Our aim at Walton-le-Dale is to give each student as wide and as varied an experience of art and design as possible, and to enable each individual to fulfil his or her potential.
Art is an opportunity to observe life more closely. It offers unique and essential contributions to a well-rounded curriculum by supporting cultural, social, and creative developments in young people. It provides students with transferable skills, an awareness that problems can be solved in more than one way, and the ability to think creatively.
At Walton-le-Dale we have designed a curriculum which aims to develop:
- Visual literacy by encouraging imaginative and perceptual abilities and developing skills in a variety of media
- Visual awareness by developing an understanding of the role of art in the world at large
- Understanding, communication and appreciation
- Promotion and support of the arts in society, both at school and beyond by exploring the work of both the old masters and our immediate contemporaries, entering local and national competitions and offering opportunities to experience art first hand with gallery and university visits.
“Drawing helps us to understand the world, think, feel, shape and communicate ideas. It is fun, accessible and invaluable - in education and everyday life.” – campaignfordrawing.org
Programmes of Study
Key Stage Three
At Key Stage Three, students will study two projects per year. The projects are in-depth, wide-ranging and intended to cultivate a wholesome knowledge of artistic techniques, movements, and cultures, which will give students a strong foundation to build upon should they wish to choose GCSE Fine Art or study art-related subjects in the future.
The projects are as follows:
Project 1. Core Skills – This introductory project enables students to acquire the knowledge and techniques they will need in order to make progress in Art. The project focuses on the core skills of tonal shading, mark-making, the colour wheel, colour mixing, and colour shading.
Project 2. Portraiture – An exciting project in which students will explore a variety of ways of creating portraits and studying the human figure. Artist research is a key element of art and design and students will need to show their understanding of at least one artist through their research and artist-inspired artwork. The core skills of observational drawing and proportions are the main focus of this project.
Project 1. Islamic Art – This project gives students the opportunity to explore the culture and designs of Islamic art. Students will focus on the history of Islamic artwork and show their understanding of this through research and their own intricate 2D design work.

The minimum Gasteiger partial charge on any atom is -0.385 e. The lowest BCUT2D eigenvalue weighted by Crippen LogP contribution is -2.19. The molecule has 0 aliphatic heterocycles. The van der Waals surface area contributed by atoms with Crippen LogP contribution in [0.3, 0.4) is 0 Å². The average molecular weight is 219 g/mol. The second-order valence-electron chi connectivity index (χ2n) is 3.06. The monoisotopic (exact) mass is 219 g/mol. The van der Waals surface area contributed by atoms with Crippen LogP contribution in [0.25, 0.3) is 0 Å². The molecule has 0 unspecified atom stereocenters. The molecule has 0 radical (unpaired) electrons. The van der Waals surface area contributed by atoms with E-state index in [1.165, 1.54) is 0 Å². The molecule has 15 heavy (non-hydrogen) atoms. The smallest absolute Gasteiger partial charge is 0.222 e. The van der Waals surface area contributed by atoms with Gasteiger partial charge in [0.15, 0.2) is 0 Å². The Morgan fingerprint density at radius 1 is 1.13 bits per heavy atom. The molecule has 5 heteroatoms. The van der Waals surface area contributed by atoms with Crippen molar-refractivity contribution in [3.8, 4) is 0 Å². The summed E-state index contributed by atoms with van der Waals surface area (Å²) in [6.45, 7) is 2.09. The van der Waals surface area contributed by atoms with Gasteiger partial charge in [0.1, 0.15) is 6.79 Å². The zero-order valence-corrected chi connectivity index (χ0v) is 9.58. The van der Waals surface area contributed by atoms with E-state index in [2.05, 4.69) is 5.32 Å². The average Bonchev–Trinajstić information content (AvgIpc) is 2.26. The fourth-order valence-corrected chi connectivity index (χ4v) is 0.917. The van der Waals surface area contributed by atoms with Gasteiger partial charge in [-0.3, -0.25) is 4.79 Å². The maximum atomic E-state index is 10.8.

Project 2. Pop Art – Students are provided with an opportunity to learn about an important 20th century cultural movement and how it affected the art world. They will be given the choice of studying one of three pop art artists and experiment with working in their chosen artist’s style.
Project 1. Entomology – This project has a strong focus on observational drawing in order to prepare students for GCSE Fine Art, should they wish to choose it. Students explore a variety of media and experiment in producing detailed studies of insects. Artist research is also crucial to this project and students will be given a choice of artists to base their research on.
Project 2. Graffiti – A great opportunity for students to study a modern and unconventional art movement. Students will focus on lettering, developing their own graffiti style, and artist research into at least one prominent graffiti artist. They will learn how to design tags, throw-ups and stencils. There will be plenty of opportunity for discussion and students will be encouraged to voice their opinion in relation to graffiti in an ethical sense and be asked the question – ‘Is it really art?’
Key Stage Three Homework
Alongside their classwork, students are issued with weekly drawing challenges for the independent element of their courses. Each week students are set a new object, which they need to find and draw from observation – drawing from real objects, rather than photographs, is much more challenging and improves students’ drawing skills in ways that copying a 2D cannot.
We believe there is no such thing as “I can’t draw” because drawing is a skill which can be learnt. So with practice and persistence we believe that weekly drawing challenges will not only support classroom learning but they will allow our students to build in confidence and strengthen their visual literacy across the curriculum.
Students will be provided with an A5 Art homework sketchbook at the start of the academic year and are expected to spend a minimum of 20 minutes on their drawing challenge each week.
AQA GCSE Fine Art
GCSE Fine Art is about having an adventurous and enquiring approach to the provided starting points and developing the skills to express yourself creatively. Through class and independent research, you will explore the work of both contemporary and historical artists, forming an independent opinion that will support the production of a personal response to the set brief.